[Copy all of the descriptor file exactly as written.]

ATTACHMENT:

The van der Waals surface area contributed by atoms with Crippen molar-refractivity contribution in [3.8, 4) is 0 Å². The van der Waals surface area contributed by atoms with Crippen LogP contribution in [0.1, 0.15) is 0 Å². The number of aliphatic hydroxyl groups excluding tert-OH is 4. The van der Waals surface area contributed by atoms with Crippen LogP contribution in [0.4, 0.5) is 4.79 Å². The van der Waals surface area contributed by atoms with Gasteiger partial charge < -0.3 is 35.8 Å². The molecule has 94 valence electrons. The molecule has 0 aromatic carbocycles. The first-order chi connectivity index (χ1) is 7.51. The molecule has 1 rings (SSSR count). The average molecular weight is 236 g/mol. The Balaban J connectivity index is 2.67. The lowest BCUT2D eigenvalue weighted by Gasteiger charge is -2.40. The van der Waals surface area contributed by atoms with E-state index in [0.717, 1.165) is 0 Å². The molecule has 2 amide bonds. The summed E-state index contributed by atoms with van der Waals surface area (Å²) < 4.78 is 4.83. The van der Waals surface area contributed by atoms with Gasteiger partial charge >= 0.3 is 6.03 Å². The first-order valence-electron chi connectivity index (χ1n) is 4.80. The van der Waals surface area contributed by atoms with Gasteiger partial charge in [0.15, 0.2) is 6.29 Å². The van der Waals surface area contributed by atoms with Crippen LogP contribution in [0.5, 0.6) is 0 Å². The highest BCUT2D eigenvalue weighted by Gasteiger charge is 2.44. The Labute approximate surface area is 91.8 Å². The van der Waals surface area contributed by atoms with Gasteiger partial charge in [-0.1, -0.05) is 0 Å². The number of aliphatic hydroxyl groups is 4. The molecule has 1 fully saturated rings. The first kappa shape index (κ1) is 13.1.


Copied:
The van der Waals surface area contributed by atoms with Crippen molar-refractivity contribution in [3.8, 4) is 0 Å². The van der Waals surface area contributed by atoms with Crippen LogP contribution in [0.1, 0.15) is 0 Å². The number of aliphatic hydroxyl groups excluding tert-OH is 4. The van der Waals surface area contributed by atoms with Crippen LogP contribution in [0.4, 0.5) is 4.79 Å². The van der Waals surface area contributed by atoms with Gasteiger partial charge < -0.3 is 35.8 Å². The molecule has 94 valence electrons. The molecule has 0 aromatic carbocycles. The first-order chi connectivity index (χ1) is 7.51. The molecule has 1 rings (SSSR count). The average molecular weight is 236 g/mol. The Balaban J connectivity index is 2.67. The lowest BCUT2D eigenvalue weighted by Gasteiger charge is -2.40. The van der Waals surface area contributed by atoms with E-state index in [0.717, 1.165) is 0 Å². The molecule has 2 amide bonds. The summed E-state index contributed by atoms with van der Waals surface area (Å²) < 4.78 is 4.83. The van der Waals surface area contributed by atoms with Gasteiger partial charge >= 0.3 is 6.03 Å². The first-order valence-electron chi connectivity index (χ1n) is 4.80. The van der Waals surface area contributed by atoms with Gasteiger partial charge in [0.15, 0.2) is 6.29 Å². The van der Waals surface area contributed by atoms with Crippen LogP contribution in [0.5, 0.6) is 0 Å². The highest BCUT2D eigenvalue weighted by Gasteiger charge is 2.44. The Labute approximate surface area is 91.8 Å². The van der Waals surface area contributed by atoms with Gasteiger partial charge in [-0.1, -0.05) is 0 Å². The number of aliphatic hydroxyl groups is 4. The molecule has 1 fully saturated rings. The first kappa shape index (κ1) is 13.1.